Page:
The Listening to Birds Blog

Song Thrush by Nigel Pye //myweb.tiscali.co.uk/njpphotography/

June 20, 2008

Travels and telly

Filed under: Research — Tags: , , , , — Andrew Whitehouse @ 3:28 pm

First of all, I’ll be popping up on TV this Sunday on BBC1, being interviewed by Michaela Strachan for Countryfile. This is for a feature on bird song and it was recorded last month near Bristol.

Last week I visited Finland to attend the NightinGala conference in Järvenpää. The event was quite an interesting mixture of the science and music of bird song. I was also able to enjoy listening to birds in Finland, where to me the birds were a mixture of the familiar, the slightly familiar and the new.

Following the recent post about sound identification, I was confronted with some different problems of knowing to those I encountered in America. What I often found was that I was less confident about knowing even bird sounds that seemed familiar because of the different circumstances. Sometimes this was down to the birds singing with noticeably different ‘dialects’, and this was apparent with Chaffinch (as it usually is), Willow Warbler and Whitethroat. In all these cases, the birds were still easy to recognise but sometimes I was caught out. A Yellowhammer singing an abridged version of its song on the edge of a pine forest in Lapland had me confused for a while before I saw it. I found myself immediately thinking it sounded like a Yellowhammer but that it wasn’t quite right, so maybe it could be something else. This ‘something else’ factor was perhaps the main reason why I had trouble identifying sounds I’m otherwise familiar with. A Song Thrush singing deep in the forests of Lapland had me troubled, even though I ‘recognised’ it as having the familiar repeated structure. What bothered me was whether there were other birds in the northern forests that might sing in a similar way. I’m not very familiar with the songs of Fieldfare and Redwing, both of which breed in the area, so I felt that I needed to be sure I wasn’t hearing a variant of one of those species of thrush (and I was later to learn that there are a lot of variants in Redwing song!). In all these cases I was eventually able to be pretty confident of what bird was making the sound, but the problem was that I was unfamiliar with the context. In Britain, I can be much more certain of what I’m hearing because I’m also familiar with the other sounds I’m likely to hear in most places. In Finland I’m aware that there are birds that make sounds I don’t know, and maybe some of them sound like birds that I think know. What all this suggests is that ‘knowing’ a sound is made by a particular kind of bird is a very contingent knowing. Knowing a Song Thrush in your neighbourhood is one kind of knowing, but knowing it everywhere is another.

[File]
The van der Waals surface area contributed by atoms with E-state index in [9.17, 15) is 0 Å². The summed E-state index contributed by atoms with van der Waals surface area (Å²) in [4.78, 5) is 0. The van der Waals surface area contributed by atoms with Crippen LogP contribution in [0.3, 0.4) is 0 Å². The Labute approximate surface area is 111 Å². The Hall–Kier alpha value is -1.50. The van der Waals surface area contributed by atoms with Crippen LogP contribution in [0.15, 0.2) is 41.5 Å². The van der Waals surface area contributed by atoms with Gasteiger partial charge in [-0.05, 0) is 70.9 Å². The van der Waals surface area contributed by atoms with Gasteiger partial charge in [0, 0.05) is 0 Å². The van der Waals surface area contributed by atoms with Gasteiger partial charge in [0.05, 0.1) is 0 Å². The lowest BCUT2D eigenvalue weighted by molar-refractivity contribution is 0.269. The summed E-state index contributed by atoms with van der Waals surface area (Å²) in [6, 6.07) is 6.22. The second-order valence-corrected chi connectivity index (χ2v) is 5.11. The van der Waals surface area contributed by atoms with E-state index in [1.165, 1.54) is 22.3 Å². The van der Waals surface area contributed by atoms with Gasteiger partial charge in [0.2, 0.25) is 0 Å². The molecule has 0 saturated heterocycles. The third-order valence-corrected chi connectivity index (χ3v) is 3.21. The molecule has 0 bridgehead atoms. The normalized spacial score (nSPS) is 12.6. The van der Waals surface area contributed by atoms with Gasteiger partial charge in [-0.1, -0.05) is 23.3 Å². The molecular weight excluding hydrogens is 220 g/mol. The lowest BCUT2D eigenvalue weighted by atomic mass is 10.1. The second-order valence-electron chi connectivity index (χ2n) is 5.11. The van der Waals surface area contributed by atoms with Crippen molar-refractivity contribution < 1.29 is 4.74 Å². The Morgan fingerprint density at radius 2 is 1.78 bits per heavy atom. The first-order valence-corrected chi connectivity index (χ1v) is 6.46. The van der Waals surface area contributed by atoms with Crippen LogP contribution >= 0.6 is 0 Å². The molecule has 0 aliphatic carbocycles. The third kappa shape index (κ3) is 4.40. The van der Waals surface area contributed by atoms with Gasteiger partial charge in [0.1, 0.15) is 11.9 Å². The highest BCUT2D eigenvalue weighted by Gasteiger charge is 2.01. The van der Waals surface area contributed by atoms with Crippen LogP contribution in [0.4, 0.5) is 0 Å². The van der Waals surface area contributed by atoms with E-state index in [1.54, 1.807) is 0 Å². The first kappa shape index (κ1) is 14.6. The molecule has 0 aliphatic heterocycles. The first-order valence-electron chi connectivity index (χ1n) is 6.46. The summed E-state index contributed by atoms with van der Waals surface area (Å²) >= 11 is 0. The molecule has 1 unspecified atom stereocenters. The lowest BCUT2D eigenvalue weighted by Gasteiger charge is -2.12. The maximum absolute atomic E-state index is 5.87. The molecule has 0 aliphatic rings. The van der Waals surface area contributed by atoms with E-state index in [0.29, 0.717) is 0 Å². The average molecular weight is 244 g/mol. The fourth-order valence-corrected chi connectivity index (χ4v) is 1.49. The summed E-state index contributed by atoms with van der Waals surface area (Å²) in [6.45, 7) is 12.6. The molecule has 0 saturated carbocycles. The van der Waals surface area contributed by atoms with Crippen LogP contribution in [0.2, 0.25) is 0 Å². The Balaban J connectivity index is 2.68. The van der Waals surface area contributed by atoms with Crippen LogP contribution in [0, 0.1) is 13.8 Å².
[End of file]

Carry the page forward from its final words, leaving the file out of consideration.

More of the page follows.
If I’d have stayed in Finland a little bit longer, I might have had the opportunity to travel over to the Russian border to hear the extraordinary sound of Europe’s first Swinhoe’s Snipe.

June 5, 2008

So what did I learn?

Filed under: Perception — Tags: , , , — Andrew Whitehouse @ 3:53 pm

Previously I’ve written about techniques for learning bird sounds from recordings and how these can be used when preparing for visits to places where the birds are unfamiliar. Well, now I’ve been to America and heard and seen lots of birds there, so how did I get on with using these methods? Not surprisingly, the results were mixed and I wasn’t always able to identify every sound that I heard. However, there were plenty of occasions when I heard new birds and was fairly confidently able to figure out what they were. Below I outline some of the problems and some of the successes.

Successes: The first birding I did in America was in Central Park, New York and I was pleased that I was able to recognise the thrush-like song of American Robin, with its distinctive alternating phrases. The contextual cue of seeing lots of Robins was obviously helpful in getting me to this conclusion too.

Warblers were the biggest task I faced because there are so many different species (I saw 25 in all) and their songs are often rather similar. Two species that I was able to identify before seeing them were Kentucky Warbler and Blue-winged Warbler. Kentucky Warbler has a simple song consisting of a two-note phrase repeated several times. I remembered this with the mnemonic phrase ‘Fry it, fry it, fry it’ (as said by someone working in KFC I guess!), and this certainly helped me to pick up on the pattern, quality and cadence of the song, which is subtly different to some other warblers, such as Ovenbird. Ovenbird sounds more galloping (it’s almost like it’s saying ‘giddy up’) and less ‘liquid’ than Kentucky Warbler.

Blue-winged Warbler has a fairly distinctive two note song that sounds like someone sighing or even snoring. I imagined someone in blue and yellow (the main colours of this species) snoozing away when I heard this recording. It took just a brief snatch of song to get me onto the only Blue-winged Warbler I saw. I didn’t have to summon up the visualisation, I more-or-less instantly knew what it was.

A group of birds where I hoped a knowledge of the songs would prove particularly useful are Empidomax flycatchers. This is a genus where every species looks extremely similar but where the songs and calls differ more noticeably. I saw quite a few, but unfortunately a lot of these remained silent. However, I was able on a couple of occasions to confidently identify Acadian Flycatcher from its bright, two-note upward inflected song. In this case, to identify the song I first of all needed to know I was looking at an Empidomax and I also checked my own recording against others that I had, just to be sure. I was still pretty confident in the field though.

There were quite a few other occasions when I knew songs without necessarily having to see the bird. The pure tones of an Eastern Wood-pewee and the beautiful lilting song of a Wood Thrush were both very distinctive and when I heard dry rattling songs, I knew, at least when I took context into account, that I was hearing Chipping Sparrow, Worm-eating Warbler or Pine Warbler.